A heuristic approach is usually a good thing. We tend to lean a lot more when our learning is hands on. But many times such an approach can lead us to a biased approach because we’re relying solely on one person’s experience (our own). It reminds me of a verse in the book of Proverbs that says there is wisdom in a multitude of counselors.
The same can be said about investing. When we rely only on one person’s experience and expertise, we can fall victim to either their or our mental shortcuts which can then lead to systematic mistakes. Then two problems emerge:
- We look at every situation through our rose colored glasses and force everything to fit our viewpoint.
- Even after we make a mistake, we may not be aware of it causing us to continue to systematically make it again and again.
We’re all biased to some degree. That’s inevitable. But biases can be reduced (though never fully eliminated) by getting a second or third opinion on which course to take … especially when it comes to investing our hard earned money.
Biases will cost you money. They can cause you to avoid risk in one situation (selling a winning investment too soon to “lock” in your gains) or expose you to too much risk (holding on to a losing investment hoping it will “come back”). There are times that selling your winners and holding on to your losers IS a good idea but it’s an even better idea to allow an unbiased third party such as a financial advisor to take a peek an your investing strategies so you don’t let your emotions bias your decisions.
Have you noticed any of these types of biases in your thinking or your investing habits?
23 common biases
- Recency bias: Drawing conclusions based only on recent information rather than a long term trend.
- Resolution bias: Failing to think beyond a preconceived notion (aka stubbornness!).
- Assumed association bias: Assuming certain associations exist with no real evidence.
- Authentication bias: A search (either conscious or unconscious) for supporting evidence that we made the right decision, while ignoring any and all evidence to the contrary.
- Mental accounting: The belief we are doing better than we are and making a decision because of it.
- Anchoring bias: Mentally locking information in our head even though it is now irrelevant.
- Sample size bias: Reaching a conclusion using only a small sample of the available information (the smaller the sample size, the greater the influence of luck on the results we get).
- Allegorical bias: Making a decision based on one person’s advice or one person’s experiences.
- Data mining bias: Finding patterns in randomness and using them to predict the future.
- Bubble bias: Failure to recognize that above average or below average results won’t necessarily continue into infinity.
- Connection bias: Badly estimating the likelihood that certain foundational events will happen when those particular events must take place for a particular outcome to occur.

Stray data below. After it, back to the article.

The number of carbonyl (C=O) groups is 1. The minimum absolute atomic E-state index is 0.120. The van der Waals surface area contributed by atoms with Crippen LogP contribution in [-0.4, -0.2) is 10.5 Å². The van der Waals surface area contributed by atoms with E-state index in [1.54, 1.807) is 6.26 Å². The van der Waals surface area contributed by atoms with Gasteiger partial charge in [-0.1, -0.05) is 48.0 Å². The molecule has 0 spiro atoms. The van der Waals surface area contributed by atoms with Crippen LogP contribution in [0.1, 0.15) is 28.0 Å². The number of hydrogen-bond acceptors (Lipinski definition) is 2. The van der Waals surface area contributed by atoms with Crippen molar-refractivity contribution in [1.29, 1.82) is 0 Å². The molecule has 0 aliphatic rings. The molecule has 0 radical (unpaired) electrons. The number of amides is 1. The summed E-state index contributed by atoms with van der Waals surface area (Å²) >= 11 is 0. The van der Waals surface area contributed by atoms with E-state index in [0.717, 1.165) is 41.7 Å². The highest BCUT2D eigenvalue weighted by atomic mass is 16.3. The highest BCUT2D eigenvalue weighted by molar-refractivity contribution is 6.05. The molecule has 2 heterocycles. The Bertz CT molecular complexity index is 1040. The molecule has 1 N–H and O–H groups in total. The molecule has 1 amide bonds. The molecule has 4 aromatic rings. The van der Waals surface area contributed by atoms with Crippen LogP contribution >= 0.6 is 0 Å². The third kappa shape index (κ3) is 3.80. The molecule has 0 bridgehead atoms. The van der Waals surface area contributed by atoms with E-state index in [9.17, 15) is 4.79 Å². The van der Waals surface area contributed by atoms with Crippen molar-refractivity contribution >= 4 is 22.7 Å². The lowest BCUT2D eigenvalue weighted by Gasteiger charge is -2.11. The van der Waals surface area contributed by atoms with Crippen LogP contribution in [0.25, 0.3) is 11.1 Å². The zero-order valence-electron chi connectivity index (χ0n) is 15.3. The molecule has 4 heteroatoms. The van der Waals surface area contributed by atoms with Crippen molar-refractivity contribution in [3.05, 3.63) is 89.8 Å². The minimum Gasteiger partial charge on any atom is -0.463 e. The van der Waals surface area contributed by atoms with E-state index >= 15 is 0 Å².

- Overconfidence bias: Failing to recognize that neither we nor our financial advisor is Warren Buffet … and never will be.
- Optimism bias: Ignoring what is staring us in the face while believing that “thinking positive” will make everything okay.
- Incorrect anchor adjustment: Assuming an outcome of an event will be exactly the same as the outcome of a similar prior event without examining the differences.
- Fear bias: Running from a down market.
- Greed bias: Running toward a bull market.
- Hindsight bias: Evaluating a decision after an event has taken place but now with perfect knowledge of the outcome (aka predicting the past).
- Avoiding uncertainty: A preference for stability rather than uncertainty, for security rather than risk.
- Status Quo: An aversion to change even when the change is for the better.
- Regret avoidance bias: Feeling more regret toward committed actions that have turned out badly rather than omissions that could have turned out favorably.
- Consistency bias: The need to be consistent with our decisions regardless of the cost.
- Escalation of commitment: The tendency over a period of time to increase the support of our initial decision.
- Crowd bias: The tendency to view the actions of others as validating a decision.
While it’s easy to see these biases at work in others, recognizing your own biases is much more difficult … and important. I’m sure if you think about some of the bad decisions you’ve made in the past, you’re likely to discover one of the biases affected your judgment in some way. I know I can.
By understanding that these biases exist in your own decision making process will ultimately help you control and overcome them. Print out this list and keep it somewhere so that when you slow down and think about your next decision, you’ll know what to look out for.